Secure Leadership - Daniel Study - Chapter 1
Imagine, if one day, while living in the United States, things drastically changed. Other nations have become more powerful and compete for control of our ground. A king from a foreign land defeats us and takes many captives back to his land. When this happens, our national pride is destroyed, our Pledge of Allegiance is mocked, and our belief in the God who established our nation is shaken. Christ would be mocked and considered weak in comparison to the new gods who now rule. Those who are not taken are left to make it on their own which creates severe poverty and confusion. People are treated brutally and many become slaves to the new rulers. The only ones that survive the poverty and brutality are the best and brightest young people from our nation. The king puts them into strict training to engrave the new culture on their hearts. These youths would learn mythology, astrology, sciences, arts, mathematics and worship all from a pagan perspective. They would be forced to learn according to the new rule. I pray this never happens, but this is the context of the book of Daniel.
In 605 B.C., King Nebuchadnezzar of Babylon laid siege upon and defeated Jerusalem. Daniel and his three friends Hananiah, Mishael and Azariah were taken captive and forced to make a five hundred mile trip to Babylon. Meanwhile, the Babylonians continued to destroy their home land, and in 586 B.C., Jerusalem along with the Temple, was burnt to the ground. Put yourself in their shoes. They were taken from their land, families and everything that brought them security. Eventually, they would be commanded to bow and worship the gods of Babylon.
What do you think is going through the minds of everyone in Israel? Would this draw you closer to God or make you doubt His existence? Would you be prepared to stand for the God you grew up believing in?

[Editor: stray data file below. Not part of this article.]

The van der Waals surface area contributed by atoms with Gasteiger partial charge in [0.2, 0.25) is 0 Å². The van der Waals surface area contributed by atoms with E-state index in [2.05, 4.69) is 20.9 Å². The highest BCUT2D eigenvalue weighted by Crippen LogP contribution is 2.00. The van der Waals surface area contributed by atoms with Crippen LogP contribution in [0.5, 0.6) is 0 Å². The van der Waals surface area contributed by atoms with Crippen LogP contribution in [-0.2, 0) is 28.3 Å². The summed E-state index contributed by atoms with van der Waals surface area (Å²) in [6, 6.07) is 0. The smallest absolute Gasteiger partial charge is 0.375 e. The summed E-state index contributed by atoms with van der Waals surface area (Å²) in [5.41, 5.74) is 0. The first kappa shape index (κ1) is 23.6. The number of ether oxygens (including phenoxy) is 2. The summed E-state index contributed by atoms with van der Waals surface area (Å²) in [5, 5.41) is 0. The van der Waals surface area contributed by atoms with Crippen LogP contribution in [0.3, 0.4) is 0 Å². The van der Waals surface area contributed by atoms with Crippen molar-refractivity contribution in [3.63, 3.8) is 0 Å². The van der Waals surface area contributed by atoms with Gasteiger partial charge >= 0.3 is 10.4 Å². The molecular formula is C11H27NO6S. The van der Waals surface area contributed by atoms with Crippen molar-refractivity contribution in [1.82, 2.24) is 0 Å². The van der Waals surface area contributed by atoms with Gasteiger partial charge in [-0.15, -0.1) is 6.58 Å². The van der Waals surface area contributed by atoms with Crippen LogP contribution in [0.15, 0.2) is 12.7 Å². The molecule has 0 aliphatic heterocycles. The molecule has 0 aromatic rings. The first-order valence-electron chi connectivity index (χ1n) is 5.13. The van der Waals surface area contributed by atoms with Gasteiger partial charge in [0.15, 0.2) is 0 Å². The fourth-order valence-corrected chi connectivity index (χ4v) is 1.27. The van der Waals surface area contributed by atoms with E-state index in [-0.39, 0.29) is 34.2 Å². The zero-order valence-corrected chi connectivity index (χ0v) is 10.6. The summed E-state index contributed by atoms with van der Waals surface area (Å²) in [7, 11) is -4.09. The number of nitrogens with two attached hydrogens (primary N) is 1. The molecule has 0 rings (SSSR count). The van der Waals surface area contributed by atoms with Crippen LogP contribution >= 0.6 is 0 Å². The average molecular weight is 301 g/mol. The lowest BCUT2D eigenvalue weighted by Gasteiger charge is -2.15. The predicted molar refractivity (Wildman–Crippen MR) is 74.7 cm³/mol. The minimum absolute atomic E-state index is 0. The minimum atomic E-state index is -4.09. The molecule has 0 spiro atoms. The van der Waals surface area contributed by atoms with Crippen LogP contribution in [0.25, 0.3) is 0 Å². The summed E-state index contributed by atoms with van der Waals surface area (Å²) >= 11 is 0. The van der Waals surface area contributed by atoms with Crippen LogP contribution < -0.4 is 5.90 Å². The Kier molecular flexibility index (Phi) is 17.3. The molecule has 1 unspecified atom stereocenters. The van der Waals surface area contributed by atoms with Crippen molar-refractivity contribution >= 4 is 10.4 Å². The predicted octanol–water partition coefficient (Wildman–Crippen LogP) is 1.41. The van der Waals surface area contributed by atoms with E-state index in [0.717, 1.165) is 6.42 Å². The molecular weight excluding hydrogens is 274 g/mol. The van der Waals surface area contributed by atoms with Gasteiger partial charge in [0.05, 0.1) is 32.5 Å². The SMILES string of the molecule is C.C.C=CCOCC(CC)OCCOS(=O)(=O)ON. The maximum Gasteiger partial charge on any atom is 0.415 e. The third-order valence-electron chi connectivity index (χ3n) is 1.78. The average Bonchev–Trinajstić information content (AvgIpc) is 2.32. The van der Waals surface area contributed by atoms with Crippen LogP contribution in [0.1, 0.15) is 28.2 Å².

God’s Judgment and Grace
All this took place because of God’s judgment. God was patient for hundreds of years while the Israelites turned their backs on Him. God repeatedly sent prophets to call the people back to a relationship with Him, but without success. God was taking back the land He gave them and giving it to pagan rulers. Punishment for disobedience is bad for everyone, even the One providing the discipline. Fortunately, God’s love prevails even in discipline. In the midst of dark days, the prophets who predicted the judgment also declared God’s commitment to His people and that one day they would be restored. The way I see it, is that Daniel, Hananiah, Mishael and Azariah were God’s agents of grace to His people during the captivity. God used these four men to declare His power to the nations of Babylon and Persia and to protect His people during foreign rule. The most powerful men on earth of their day – Nebuchadnazzer, Darius and Cyrus – were all impacted by the testimonies of these men, who boldly put their lives in the hands of God. God was watching over His people even in the midst of disciplining them.
How has God graciously dealt with you even in the midst of your bad choices or rebellion?
The Israelites were supposed to give birth to the nations, but no baby was found. Read Isaiah 26:18. The exile was used to do what Israel refused to do on its own: give spiritual birth to the world by testifying about God.
Have you neglected telling others about Christ? If so, why?
Daniel is the model of a secure leader. Let’s take a look at the characteristics of a secure leader and contrast them with those of an insecure leader.
- Fully trust God for provisions, progress, promotion and protection.
- Are concerned with pleasing God and doing the right thing.
- Are not in a rush, but are concerned about character and doing things well.
- Do not feel the need to promote or protect themselves.